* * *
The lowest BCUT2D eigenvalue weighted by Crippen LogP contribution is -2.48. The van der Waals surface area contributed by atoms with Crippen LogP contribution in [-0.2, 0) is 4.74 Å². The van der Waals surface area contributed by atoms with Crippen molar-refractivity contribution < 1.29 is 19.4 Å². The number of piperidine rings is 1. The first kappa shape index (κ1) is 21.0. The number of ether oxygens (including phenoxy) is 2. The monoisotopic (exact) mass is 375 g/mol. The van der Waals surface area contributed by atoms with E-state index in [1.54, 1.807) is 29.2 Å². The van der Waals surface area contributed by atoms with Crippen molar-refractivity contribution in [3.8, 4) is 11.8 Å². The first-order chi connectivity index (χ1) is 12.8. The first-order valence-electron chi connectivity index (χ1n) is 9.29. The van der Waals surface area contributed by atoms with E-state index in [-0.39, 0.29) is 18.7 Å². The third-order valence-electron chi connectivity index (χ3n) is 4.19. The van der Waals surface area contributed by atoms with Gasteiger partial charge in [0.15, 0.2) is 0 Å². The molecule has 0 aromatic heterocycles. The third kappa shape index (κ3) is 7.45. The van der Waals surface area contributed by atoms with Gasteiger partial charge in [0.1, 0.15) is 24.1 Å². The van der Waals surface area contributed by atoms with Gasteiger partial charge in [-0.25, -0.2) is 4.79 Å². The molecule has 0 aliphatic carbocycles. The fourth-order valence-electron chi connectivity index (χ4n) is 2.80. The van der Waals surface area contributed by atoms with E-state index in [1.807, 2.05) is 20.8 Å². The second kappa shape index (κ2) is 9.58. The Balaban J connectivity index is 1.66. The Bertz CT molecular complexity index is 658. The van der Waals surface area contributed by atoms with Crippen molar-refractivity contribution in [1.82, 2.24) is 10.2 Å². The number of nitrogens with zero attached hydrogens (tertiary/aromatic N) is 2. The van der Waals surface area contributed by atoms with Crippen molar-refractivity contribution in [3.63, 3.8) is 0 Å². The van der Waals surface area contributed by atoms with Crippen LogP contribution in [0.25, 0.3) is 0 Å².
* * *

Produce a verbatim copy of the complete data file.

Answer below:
The lowest BCUT2D eigenvalue weighted by Crippen LogP contribution is -2.48. The van der Waals surface area contributed by atoms with Crippen LogP contribution in [-0.2, 0) is 4.74 Å². The van der Waals surface area contributed by atoms with Crippen molar-refractivity contribution < 1.29 is 19.4 Å². The number of piperidine rings is 1. The first kappa shape index (κ1) is 21.0. The number of ether oxygens (including phenoxy) is 2. The monoisotopic (exact) mass is 375 g/mol. The van der Waals surface area contributed by atoms with E-state index in [1.54, 1.807) is 29.2 Å². The van der Waals surface area contributed by atoms with Crippen molar-refractivity contribution in [3.8, 4) is 11.8 Å². The first-order chi connectivity index (χ1) is 12.8. The first-order valence-electron chi connectivity index (χ1n) is 9.29. The van der Waals surface area contributed by atoms with E-state index in [-0.39, 0.29) is 18.7 Å². The third-order valence-electron chi connectivity index (χ3n) is 4.19. The van der Waals surface area contributed by atoms with Gasteiger partial charge in [0.15, 0.2) is 0 Å². The molecule has 0 aromatic heterocycles. The third kappa shape index (κ3) is 7.45. The van der Waals surface area contributed by atoms with Gasteiger partial charge in [0.1, 0.15) is 24.1 Å². The van der Waals surface area contributed by atoms with Gasteiger partial charge in [-0.25, -0.2) is 4.79 Å². The molecule has 0 aliphatic carbocycles. The fourth-order valence-electron chi connectivity index (χ4n) is 2.80. The van der Waals surface area contributed by atoms with E-state index in [1.807, 2.05) is 20.8 Å². The second kappa shape index (κ2) is 9.58. The Balaban J connectivity index is 1.66. The Bertz CT molecular complexity index is 658. The van der Waals surface area contributed by atoms with Crippen molar-refractivity contribution in [1.82, 2.24) is 10.2 Å². The number of nitrogens with zero attached hydrogens (tertiary/aromatic N) is 2. The van der Waals surface area contributed by atoms with Crippen molar-refractivity contribution in [3.63, 3.8) is 0 Å². The van der Waals surface area contributed by atoms with Crippen LogP contribution in [0.25, 0.3) is 0 Å².